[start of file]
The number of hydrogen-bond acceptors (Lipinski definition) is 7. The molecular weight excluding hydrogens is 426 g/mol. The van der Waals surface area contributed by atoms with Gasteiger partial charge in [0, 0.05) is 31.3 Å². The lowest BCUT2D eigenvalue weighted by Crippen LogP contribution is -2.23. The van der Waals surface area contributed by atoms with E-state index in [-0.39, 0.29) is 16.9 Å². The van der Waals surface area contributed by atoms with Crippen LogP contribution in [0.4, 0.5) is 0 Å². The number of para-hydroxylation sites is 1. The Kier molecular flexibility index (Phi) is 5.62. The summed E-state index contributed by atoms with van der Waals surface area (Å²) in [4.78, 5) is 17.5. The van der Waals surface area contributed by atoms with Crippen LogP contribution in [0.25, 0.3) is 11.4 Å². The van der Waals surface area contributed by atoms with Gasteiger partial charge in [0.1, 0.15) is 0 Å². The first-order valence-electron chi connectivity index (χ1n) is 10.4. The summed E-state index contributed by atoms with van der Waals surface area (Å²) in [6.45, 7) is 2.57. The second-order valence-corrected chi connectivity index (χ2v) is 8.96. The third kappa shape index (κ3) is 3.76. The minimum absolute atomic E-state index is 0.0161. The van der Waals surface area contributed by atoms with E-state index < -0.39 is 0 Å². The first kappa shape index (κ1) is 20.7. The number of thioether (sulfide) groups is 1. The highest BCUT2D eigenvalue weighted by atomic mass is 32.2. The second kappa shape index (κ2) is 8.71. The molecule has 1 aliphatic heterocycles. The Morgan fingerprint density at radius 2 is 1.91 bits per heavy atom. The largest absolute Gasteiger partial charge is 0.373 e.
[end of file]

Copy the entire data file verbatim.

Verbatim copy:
The number of hydrogen-bond acceptors (Lipinski definition) is 7. The molecular weight excluding hydrogens is 426 g/mol. The van der Waals surface area contributed by atoms with Gasteiger partial charge in [0, 0.05) is 31.3 Å². The lowest BCUT2D eigenvalue weighted by Crippen LogP contribution is -2.23. The van der Waals surface area contributed by atoms with E-state index in [-0.39, 0.29) is 16.9 Å². The van der Waals surface area contributed by atoms with Crippen LogP contribution in [0.4, 0.5) is 0 Å². The number of para-hydroxylation sites is 1. The Kier molecular flexibility index (Phi) is 5.62. The summed E-state index contributed by atoms with van der Waals surface area (Å²) in [4.78, 5) is 17.5. The van der Waals surface area contributed by atoms with Crippen LogP contribution in [0.25, 0.3) is 11.4 Å². The van der Waals surface area contributed by atoms with Gasteiger partial charge in [0.1, 0.15) is 0 Å². The first-order valence-electron chi connectivity index (χ1n) is 10.4. The summed E-state index contributed by atoms with van der Waals surface area (Å²) in [6.45, 7) is 2.57. The second-order valence-corrected chi connectivity index (χ2v) is 8.96. The third kappa shape index (κ3) is 3.76. The minimum absolute atomic E-state index is 0.0161. The van der Waals surface area contributed by atoms with E-state index < -0.39 is 0 Å². The first kappa shape index (κ1) is 20.7. The number of thioether (sulfide) groups is 1. The highest BCUT2D eigenvalue weighted by atomic mass is 32.2. The second kappa shape index (κ2) is 8.71. The molecule has 1 aliphatic heterocycles. The Morgan fingerprint density at radius 2 is 1.91 bits per heavy atom. The largest absolute Gasteiger partial charge is 0.373 e.